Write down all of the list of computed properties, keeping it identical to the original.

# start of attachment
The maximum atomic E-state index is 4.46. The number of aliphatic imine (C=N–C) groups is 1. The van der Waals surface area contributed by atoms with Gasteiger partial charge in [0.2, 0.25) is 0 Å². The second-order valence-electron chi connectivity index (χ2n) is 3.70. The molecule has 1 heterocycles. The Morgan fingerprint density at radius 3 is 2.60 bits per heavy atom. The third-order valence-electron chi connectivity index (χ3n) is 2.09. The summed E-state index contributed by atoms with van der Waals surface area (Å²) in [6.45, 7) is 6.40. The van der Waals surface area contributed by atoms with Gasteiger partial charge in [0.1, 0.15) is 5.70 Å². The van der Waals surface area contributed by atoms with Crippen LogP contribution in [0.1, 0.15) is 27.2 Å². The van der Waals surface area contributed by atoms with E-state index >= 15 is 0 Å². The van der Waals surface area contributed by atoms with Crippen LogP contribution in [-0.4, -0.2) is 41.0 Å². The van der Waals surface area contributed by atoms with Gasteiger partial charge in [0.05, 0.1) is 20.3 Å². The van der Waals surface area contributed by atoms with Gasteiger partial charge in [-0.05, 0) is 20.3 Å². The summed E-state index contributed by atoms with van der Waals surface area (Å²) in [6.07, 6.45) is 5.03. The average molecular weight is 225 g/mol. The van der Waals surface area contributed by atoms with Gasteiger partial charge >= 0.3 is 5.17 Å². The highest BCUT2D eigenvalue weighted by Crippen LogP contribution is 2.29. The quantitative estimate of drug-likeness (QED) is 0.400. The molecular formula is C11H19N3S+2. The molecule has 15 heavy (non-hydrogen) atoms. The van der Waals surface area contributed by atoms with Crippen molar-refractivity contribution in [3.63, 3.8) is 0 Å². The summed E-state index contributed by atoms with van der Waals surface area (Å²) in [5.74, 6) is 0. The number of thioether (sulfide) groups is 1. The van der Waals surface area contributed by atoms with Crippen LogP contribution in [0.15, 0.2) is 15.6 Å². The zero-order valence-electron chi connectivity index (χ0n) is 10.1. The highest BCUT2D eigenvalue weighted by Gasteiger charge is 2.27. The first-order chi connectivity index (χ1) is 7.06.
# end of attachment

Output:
The maximum atomic E-state index is 4.46. The number of aliphatic imine (C=N–C) groups is 1. The van der Waals surface area contributed by atoms with Gasteiger partial charge in [0.2, 0.25) is 0 Å². The second-order valence-electron chi connectivity index (χ2n) is 3.70. The molecule has 1 heterocycles. The Morgan fingerprint density at radius 3 is 2.60 bits per heavy atom. The third-order valence-electron chi connectivity index (χ3n) is 2.09. The summed E-state index contributed by atoms with van der Waals surface area (Å²) in [6.45, 7) is 6.40. The van der Waals surface area contributed by atoms with Gasteiger partial charge in [0.1, 0.15) is 5.70 Å². The van der Waals surface area contributed by atoms with Crippen LogP contribution in [0.1, 0.15) is 27.2 Å². The van der Waals surface area contributed by atoms with E-state index >= 15 is 0 Å². The van der Waals surface area contributed by atoms with Crippen LogP contribution in [-0.4, -0.2) is 41.0 Å². The van der Waals surface area contributed by atoms with Gasteiger partial charge in [0.05, 0.1) is 20.3 Å². The van der Waals surface area contributed by atoms with Gasteiger partial charge in [-0.05, 0) is 20.3 Å². The summed E-state index contributed by atoms with van der Waals surface area (Å²) in [6.07, 6.45) is 5.03. The average molecular weight is 225 g/mol. The van der Waals surface area contributed by atoms with Gasteiger partial charge >= 0.3 is 5.17 Å². The highest BCUT2D eigenvalue weighted by Crippen LogP contribution is 2.29. The quantitative estimate of drug-likeness (QED) is 0.400. The molecular formula is C11H19N3S+2. The molecule has 15 heavy (non-hydrogen) atoms. The van der Waals surface area contributed by atoms with Crippen molar-refractivity contribution in [3.63, 3.8) is 0 Å². The summed E-state index contributed by atoms with van der Waals surface area (Å²) in [5.74, 6) is 0. The number of thioether (sulfide) groups is 1. The van der Waals surface area contributed by atoms with Crippen LogP contribution in [0.15, 0.2) is 15.6 Å². The zero-order valence-electron chi connectivity index (χ0n) is 10.1. The highest BCUT2D eigenvalue weighted by Gasteiger charge is 2.27. The first-order chi connectivity index (χ1) is 7.06.